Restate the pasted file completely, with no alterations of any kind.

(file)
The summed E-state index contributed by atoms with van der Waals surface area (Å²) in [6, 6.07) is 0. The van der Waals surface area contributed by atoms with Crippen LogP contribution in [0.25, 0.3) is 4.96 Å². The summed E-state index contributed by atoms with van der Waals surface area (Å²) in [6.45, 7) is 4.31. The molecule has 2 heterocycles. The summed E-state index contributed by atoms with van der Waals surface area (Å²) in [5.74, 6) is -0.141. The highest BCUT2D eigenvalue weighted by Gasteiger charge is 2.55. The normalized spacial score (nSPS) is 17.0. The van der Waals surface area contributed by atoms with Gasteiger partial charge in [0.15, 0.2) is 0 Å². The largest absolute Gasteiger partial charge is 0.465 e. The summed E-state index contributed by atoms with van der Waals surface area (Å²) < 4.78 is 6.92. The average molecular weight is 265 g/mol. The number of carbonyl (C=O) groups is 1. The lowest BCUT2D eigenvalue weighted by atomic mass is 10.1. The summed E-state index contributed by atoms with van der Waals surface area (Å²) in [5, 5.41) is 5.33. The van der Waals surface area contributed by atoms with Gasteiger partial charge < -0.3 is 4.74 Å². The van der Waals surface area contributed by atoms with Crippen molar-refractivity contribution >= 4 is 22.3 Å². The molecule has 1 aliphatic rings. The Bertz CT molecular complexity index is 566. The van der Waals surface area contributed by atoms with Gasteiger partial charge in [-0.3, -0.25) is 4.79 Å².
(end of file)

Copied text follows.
The summed E-state index contributed by atoms with van der Waals surface area (Å²) in [6, 6.07) is 0. The van der Waals surface area contributed by atoms with Crippen LogP contribution in [0.25, 0.3) is 4.96 Å². The summed E-state index contributed by atoms with van der Waals surface area (Å²) in [6.45, 7) is 4.31. The molecule has 2 heterocycles. The summed E-state index contributed by atoms with van der Waals surface area (Å²) in [5.74, 6) is -0.141. The highest BCUT2D eigenvalue weighted by Gasteiger charge is 2.55. The normalized spacial score (nSPS) is 17.0. The van der Waals surface area contributed by atoms with Gasteiger partial charge in [0.15, 0.2) is 0 Å². The largest absolute Gasteiger partial charge is 0.465 e. The summed E-state index contributed by atoms with van der Waals surface area (Å²) < 4.78 is 6.92. The average molecular weight is 265 g/mol. The number of carbonyl (C=O) groups is 1. The lowest BCUT2D eigenvalue weighted by atomic mass is 10.1. The summed E-state index contributed by atoms with van der Waals surface area (Å²) in [5, 5.41) is 5.33. The van der Waals surface area contributed by atoms with Gasteiger partial charge < -0.3 is 4.74 Å². The van der Waals surface area contributed by atoms with Crippen molar-refractivity contribution >= 4 is 22.3 Å². The molecule has 1 aliphatic rings. The Bertz CT molecular complexity index is 566. The van der Waals surface area contributed by atoms with Gasteiger partial charge in [-0.3, -0.25) is 4.79 Å².